At least 58 people died in a historically massive earthquake that struck the southern coast of Mexico early Friday, toppling hotels and houses and prompting tsunami waves and power outages.
The United States Geological Survey said that a magnitude 8.1 quake hit about 73 miles off Tres Picos, Mexico, along Mexico’s southern coast.
Its epicenter was 102 miles west of Tapachula in southern Chiapas state and had a depth of about 21 miles. The quake was so powerful, it sent people fleeing from buildings 650 miles away in Mexico City.
President Enrique Pena Nieto said the earthquake is the biggest the country has seen in a century. He said that 62 aftershocks followed the quake and it’s possible one as strong as 7.2 could hit in the next 24 hours.
Chiapas’ Gov. Manuel Velasco told Milenio TV that at least three people have been killed in the region and 10 died in Oazaca, close to the quake’s epicenter. He said the quake damaged hospitals and schools. Two children also died in Tabasco state.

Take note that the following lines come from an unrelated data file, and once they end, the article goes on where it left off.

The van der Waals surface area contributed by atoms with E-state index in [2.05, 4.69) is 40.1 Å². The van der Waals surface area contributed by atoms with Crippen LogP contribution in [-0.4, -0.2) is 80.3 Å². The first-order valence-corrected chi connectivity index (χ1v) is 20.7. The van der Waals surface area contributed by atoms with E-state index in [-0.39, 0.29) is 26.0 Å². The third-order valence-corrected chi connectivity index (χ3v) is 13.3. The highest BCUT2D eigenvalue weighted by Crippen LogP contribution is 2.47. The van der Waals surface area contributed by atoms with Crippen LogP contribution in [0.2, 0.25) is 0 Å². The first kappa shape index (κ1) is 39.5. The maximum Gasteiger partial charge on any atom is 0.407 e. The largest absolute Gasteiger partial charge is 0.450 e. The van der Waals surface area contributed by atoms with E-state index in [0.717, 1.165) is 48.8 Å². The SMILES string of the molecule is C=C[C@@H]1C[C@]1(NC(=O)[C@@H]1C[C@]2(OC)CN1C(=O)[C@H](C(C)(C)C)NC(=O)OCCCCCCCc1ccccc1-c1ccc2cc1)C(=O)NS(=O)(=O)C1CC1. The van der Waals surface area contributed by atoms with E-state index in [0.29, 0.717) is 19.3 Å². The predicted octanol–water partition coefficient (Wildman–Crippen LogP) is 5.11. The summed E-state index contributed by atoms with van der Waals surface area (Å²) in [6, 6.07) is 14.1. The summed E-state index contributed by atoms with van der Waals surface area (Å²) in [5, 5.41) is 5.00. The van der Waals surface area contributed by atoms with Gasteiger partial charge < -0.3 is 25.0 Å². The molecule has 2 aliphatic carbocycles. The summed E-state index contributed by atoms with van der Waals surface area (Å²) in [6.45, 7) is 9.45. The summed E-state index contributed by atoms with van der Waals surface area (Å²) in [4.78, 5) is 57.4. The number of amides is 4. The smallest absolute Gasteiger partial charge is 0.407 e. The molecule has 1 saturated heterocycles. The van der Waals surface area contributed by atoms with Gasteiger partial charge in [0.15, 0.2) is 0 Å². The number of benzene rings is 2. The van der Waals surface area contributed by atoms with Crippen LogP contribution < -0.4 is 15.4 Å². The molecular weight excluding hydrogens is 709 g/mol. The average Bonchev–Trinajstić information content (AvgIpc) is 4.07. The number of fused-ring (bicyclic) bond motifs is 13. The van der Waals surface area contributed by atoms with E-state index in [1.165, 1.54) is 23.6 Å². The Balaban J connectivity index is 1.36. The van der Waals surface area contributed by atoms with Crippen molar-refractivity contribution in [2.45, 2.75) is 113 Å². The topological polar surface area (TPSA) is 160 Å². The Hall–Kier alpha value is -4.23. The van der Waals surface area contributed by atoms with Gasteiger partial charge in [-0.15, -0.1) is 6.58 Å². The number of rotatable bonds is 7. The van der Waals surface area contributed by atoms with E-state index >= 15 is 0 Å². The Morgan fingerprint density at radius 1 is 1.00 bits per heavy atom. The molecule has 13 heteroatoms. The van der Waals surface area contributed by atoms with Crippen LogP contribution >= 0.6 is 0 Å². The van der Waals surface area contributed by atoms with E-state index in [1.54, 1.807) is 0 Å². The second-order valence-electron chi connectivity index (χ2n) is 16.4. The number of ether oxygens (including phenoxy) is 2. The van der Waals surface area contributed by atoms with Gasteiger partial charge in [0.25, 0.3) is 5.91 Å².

One of them was killed when a wall collapsed, and the other was a baby who died in a children’s hospital that lost electricity, cutting off the infant’s ventilator.
The Pacific Tsunami Warning Center early Friday confirmed tsunami waves in Mexico, with the largest wave so far measuring 2.3 feet.
Smaller tsunami waves were observed on the coast or measured by ocean gauges in several other places. The center’s forecast said Ecuador, El Salvador and Guatemala could see waves of a meter or less.
Civil protection officials in Mexico were checking for damage in Chiapas, but the quake was so powerful that frightened residents in Mexico City fled apartment buildings, often in their pajamas, and gathered in groups in the street.
Around midnight buildings swayed strongly for more than minute, loosening light fixtures from ceilings. Helicopters crisscrossed the sky above Mexico City with spotlights.